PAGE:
Tierney's PR, political background raises questions

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"With an ad guy in charge we're more likely to see them behave more creatively," said Mary Meder, president of Harmelin Media, a media shop in the Philadelphia suburb of Bala Cynwyd. "It's a great thing."

But Brian P. Tierney's marketing background raises concerns as well as optimism, particularly about an owner who may have causes he wants to see espoused by editorial staffs.

During his PR career, Mr. Tierney frequently clashed with the papers on behalf of the local archdiocese of the Catholic Church. He was also an adviser to a GOP mayoral candidate and is frequently spotted on local TV spouting his conservative political views.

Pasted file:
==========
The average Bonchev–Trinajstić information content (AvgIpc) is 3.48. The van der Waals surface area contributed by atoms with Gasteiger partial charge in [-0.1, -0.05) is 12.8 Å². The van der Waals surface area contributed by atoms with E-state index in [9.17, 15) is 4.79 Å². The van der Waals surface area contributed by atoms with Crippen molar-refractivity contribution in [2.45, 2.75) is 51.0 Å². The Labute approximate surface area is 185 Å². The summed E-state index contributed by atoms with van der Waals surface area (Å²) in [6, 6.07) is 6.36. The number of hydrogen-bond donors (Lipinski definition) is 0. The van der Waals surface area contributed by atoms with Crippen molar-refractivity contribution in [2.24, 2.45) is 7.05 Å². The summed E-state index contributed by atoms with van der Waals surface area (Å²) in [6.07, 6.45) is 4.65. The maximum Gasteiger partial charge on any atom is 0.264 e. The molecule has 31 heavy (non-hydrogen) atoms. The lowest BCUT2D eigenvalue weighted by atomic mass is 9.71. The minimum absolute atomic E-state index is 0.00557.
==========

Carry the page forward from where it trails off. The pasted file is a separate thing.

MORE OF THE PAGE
But Mr. Tierney has said he will withdraw from active GOP politics and dismissed concerns about attempts to exert political influence in the papers, noting that the investors, which include a union pension fund, come from various political backgrounds and probably couldn't agree on any one philosophy.

"You would have to be a fool to invest this much money and then diminish editorial integrity," he said.

One other concern over the ownership group focuses on the largest investor, Bruce Toll, who owns auto dealerships. In most markets auto dealerships help keep newspapers' ad rates competitive by negotiating aggressively. But, Toll's dealerships, as newspaper analyst John Morton put it, "will have pretty good leverage now that they own the place."

But local ownership won't be an issue either, according to Mr. Tierney, who has noted repeatedly in interviews that all of the investors have signed "non-interference pledges."
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